Gold fabrication demand rose 0.6% to 72.9 million ounces in 2011, slower than the 2.3% growth in 2010 due to higher gold prices. Despite higher prices, many consumers sought to purchase more gold jewelry, specifically in developing countries, as a hedge against inflation and form of savings. Developing countries’ demand for gold in the form of jewelry rose to 50.2 million ounces, up from 49.6 million ounces. (p3)

The bearish financial planner Arthur Stein also believes that gold demand is declining (based on the World Gold Council’s figures) which will result in a lower price:

Demand for Gold Declines, Will Prices Follow?

…Demand for gold has been declining worldwide, but prices haven’t. What does this mean for someone investing in gold?

Gold demand declined 11 percent in the third quarter of 2012 compared to the third quarter of 2011, according to the World Gold Council (www.gold.org). Demand fell in every sector except for purchases by central banks.

Market Sectors and Flows

Most gold analysts divide the market into sectors.  This section will discuss how this is done and what the quantities mean in relation to the sectors.  A typical sector breakdown is: mines, industry, jewelry, investors, and the official sector (central banks).  Some writers break the investment sector down into bars, coins, and ETFs.  The choice of sectors is not critical to the points that follow; none of the conclusions would change if, instead of these sectors, flows between countries were used instead.  Some reports combine the two approaches, dividing the developed world market into sectors and treating the rest of the world on a country or regional basis.  Any of these breakdowns would serve equally well.

Below is a list of the sectors, their buying, and their selling:

Sector

Buying

Selling

Mine

Not a buyer

All production sold to the market, where it is eventually refined into investment, jewelry, or industrial products.

Industry

For electronics, dentistry, and other applications that use up gold.

Recovery from scrap

Jewelry

Raw material for fabrication.

Melt from scrap jewelry sold by people who no longer want it.

Investor

Additions to portfolio holdings.

Reductions from portfolio holdings.

Central banks

Add to gold reserves

Subtract from gold reserves

 

Inter-sector Flows and Quantity Balance

The quantity balance between sectors is at the core of most market analysis.  The quantity balance is an equation relating all of the flows in the market to each other.  (A flow is the quantity bought and sold, while a stock is a quantity held by someone over time).  Quantity balance is the requirement that every movement of gold must be accounted for on the buy side and the sell side.  It is similar to the way that double-entry bookkeeping works.  This section will derive the quantity balance equation.  The following section will discuss its significance.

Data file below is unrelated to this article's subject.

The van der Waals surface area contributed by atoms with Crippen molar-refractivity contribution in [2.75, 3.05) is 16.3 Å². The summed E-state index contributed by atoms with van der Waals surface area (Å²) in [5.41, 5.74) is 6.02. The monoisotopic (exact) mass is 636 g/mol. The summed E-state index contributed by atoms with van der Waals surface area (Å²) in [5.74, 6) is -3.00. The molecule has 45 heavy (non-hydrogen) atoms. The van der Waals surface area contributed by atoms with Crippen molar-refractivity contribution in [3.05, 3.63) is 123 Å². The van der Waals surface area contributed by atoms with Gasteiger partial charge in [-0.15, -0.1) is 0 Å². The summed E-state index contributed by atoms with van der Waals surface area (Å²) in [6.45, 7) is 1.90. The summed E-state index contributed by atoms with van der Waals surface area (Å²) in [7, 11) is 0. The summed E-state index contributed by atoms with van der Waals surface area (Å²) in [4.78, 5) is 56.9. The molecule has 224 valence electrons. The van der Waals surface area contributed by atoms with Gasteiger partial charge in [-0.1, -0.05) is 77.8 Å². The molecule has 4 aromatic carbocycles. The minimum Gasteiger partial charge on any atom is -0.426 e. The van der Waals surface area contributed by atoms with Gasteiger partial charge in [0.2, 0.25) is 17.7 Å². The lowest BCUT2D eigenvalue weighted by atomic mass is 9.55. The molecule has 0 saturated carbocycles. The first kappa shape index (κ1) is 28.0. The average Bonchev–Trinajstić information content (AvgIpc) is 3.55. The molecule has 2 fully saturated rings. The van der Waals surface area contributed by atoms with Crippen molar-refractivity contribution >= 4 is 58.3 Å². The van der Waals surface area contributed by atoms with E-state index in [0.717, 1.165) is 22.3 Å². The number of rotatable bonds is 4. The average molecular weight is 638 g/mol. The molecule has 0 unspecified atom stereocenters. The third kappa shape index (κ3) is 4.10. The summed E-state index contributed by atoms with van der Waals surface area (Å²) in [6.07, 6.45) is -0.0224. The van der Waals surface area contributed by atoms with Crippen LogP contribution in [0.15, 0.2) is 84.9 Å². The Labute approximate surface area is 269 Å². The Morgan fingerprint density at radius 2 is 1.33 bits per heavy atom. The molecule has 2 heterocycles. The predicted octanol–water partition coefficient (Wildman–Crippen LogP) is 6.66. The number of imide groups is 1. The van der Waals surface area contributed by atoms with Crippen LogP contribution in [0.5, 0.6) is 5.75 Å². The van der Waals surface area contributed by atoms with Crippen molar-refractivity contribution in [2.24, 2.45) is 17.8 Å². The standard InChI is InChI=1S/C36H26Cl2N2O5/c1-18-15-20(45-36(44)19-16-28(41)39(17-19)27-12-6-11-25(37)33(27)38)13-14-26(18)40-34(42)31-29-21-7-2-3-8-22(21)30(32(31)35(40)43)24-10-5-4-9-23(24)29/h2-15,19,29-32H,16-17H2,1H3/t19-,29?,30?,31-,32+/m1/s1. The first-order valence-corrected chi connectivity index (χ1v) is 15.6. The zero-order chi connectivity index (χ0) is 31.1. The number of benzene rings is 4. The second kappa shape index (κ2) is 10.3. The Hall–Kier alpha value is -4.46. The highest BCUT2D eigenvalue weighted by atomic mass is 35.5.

Over a one-year period, every trade that takes place between a buyer and a seller is counted in the following way: the quantity of gold bought (and sold) is added to the buying sector’s gross quantity bought and to the selling sector’s gross quantity sold.

At the end of the year, net flows for each sector are calculated.  The definition of the net flow for a single sector is:

sector net flow = sector total buying sector total selling

Sector net flow can be a positive number, meaning that the members of the sector bought more than it sold; or a negative number, indicating that the members of that sector sold, in aggregate, a greater quantity of gold than they bought.

Assuming that mines sell all of their production, which is nearly always true, mine sector net flow is always a negative number.

mine net flow = mine buying mine selling = 0 – mine selling = – quantity mined

For every trade, the quantity bought is equal to the quantity sold.  This means that the sum of all sector net flows is zero.  By the rules of algebra, this arithmetic identity can be rearranged in several ways:

(1)  quantity mined + net industry + net jewelry + net investor + net official = 0

(2)  net industry + net jewelry + net investor + net official = quantity mined

The CPM Group uses a different sector breakdown than I have used here, so their quantity balance is a little bit different.  They use the following market sectors: total supply (mine plus scrap), fabrication demand (industry plus jewelry), official sector and investment.  Their quantity balance in their partitioning is summarized in equation (3), below.

 (3) quantity mined + industry sold + jewelry sold
= industry bought + jewelry bought + net official + net investor

In this breakdown, official and investor sectors have a net flow on the right side of the equation but the jewelry and industry sectors have gross purchases on the left of the equation and gross sales on the right.